Hospital Pharmacist

Average Salary: £28,000 - £33,000
Competition: MID
Years Experience: 1-4 years

Job Summary

Hospital Pharmacists’ knowledge on medicines within the hospital environment are second to none. Most of all, they are given the big responsibility to dispense medicines. But also plays a part in the purchasing and quality testing of medicines. No, they don’t test the medicines on themselves!

Duties

Our hats goes off to Hospital Pharmacists. Not only do they have to work in a place that can be as hectic as the London Underground at 6pm, but they have to do the following to the highest of standards:

  • Making sure prescriptions are accurate and are safe for patients
  • Advising on medicine dosages and the most appropriate form of medication, such as tablet, injection and so forth
  • Preparing and producing medicines that have not been fully-made by manufacturers
  • Maintaining stock levels by ordering and purchasing pharmaceutical supplies
  • Ensuring medicine is stored securely and patient profiles are recorded
  • Networking with other health professionals and keeping up-to-date with pharmaceutical developments

Key Skills & Characteristics

A Hospital Pharmacist should:

  • Have excellent communication skills, showing attentive listening skills
  • Possess strong interpersonal skills and have a genuine caring nature
  • Maintain high accuracy in work, whilst having an attention to detail
  • Have good planning and organisation skills
  • Approach problems methodically using scientific knowledge

Entry Routes

To become a Hospital Pharmacist, you need to be registered with the General Pharmaceutical Council (GPhC). This is not one of your simple registration forms on the internet, where you simply have to put your name and e-mail address. It’s a tad more complicated! The following shows the stages needed to successfully register with the GPhC and to qualify as a Hospital Pharmacist:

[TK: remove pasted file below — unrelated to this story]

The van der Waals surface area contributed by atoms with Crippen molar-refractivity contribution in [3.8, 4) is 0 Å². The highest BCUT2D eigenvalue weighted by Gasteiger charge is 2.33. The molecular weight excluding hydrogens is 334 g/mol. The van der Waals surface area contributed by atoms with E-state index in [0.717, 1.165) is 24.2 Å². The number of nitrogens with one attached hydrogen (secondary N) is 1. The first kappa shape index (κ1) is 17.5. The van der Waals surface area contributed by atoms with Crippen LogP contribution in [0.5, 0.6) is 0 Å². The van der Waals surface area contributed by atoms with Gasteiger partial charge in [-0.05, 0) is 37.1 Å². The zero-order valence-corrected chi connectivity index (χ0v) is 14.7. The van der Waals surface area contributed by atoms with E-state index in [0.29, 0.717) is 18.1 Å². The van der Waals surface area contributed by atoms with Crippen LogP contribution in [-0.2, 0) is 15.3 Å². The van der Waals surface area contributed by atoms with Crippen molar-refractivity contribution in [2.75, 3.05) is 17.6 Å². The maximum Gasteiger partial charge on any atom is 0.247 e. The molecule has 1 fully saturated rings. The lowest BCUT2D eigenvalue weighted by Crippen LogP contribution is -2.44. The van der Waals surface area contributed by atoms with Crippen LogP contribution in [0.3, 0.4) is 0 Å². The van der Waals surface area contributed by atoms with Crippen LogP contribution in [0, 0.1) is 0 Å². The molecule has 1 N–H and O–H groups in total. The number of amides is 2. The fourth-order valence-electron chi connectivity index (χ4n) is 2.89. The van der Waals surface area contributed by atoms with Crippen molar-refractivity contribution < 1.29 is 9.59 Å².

• Stage 1 – Complete an accredited Masters degree in Pharmacy (MPharm)
  • Stage 2 – Undertake a period of one year training in a community pharmacy
  • Stage 3 – Pass the GPhC registration exam

After completing these stages, thou shalt pass and apply to be part of the GPhC. It’s also worth being a student member of the Royal Pharmaceutical Society. Here you will gain access to a lot of resources that can help with your studies.

Job Progression

Hospital Pharmacist

Senior Hospital Pharmacist

Senior Clinical Pharmacist

Consultant Pharmacist

Advice From Our Experts

The Good

  • People – It’s a career that gives you the opportunity to meet and communicate with some really interesting people
  • Rewarding – It feels good to genuinely help someone with their health
  • Ever-learning – You’re always learning about new medicines, what works best and so forth

The Bad

  • Work Environment – The hospital environment is very busy and can get quite intense
  • Difficult People – From time to time, you can come across people who are being difficult, which can be frustrating
  • On Your Feet – It’s a job that consists of being literally on your feet, nearly all the time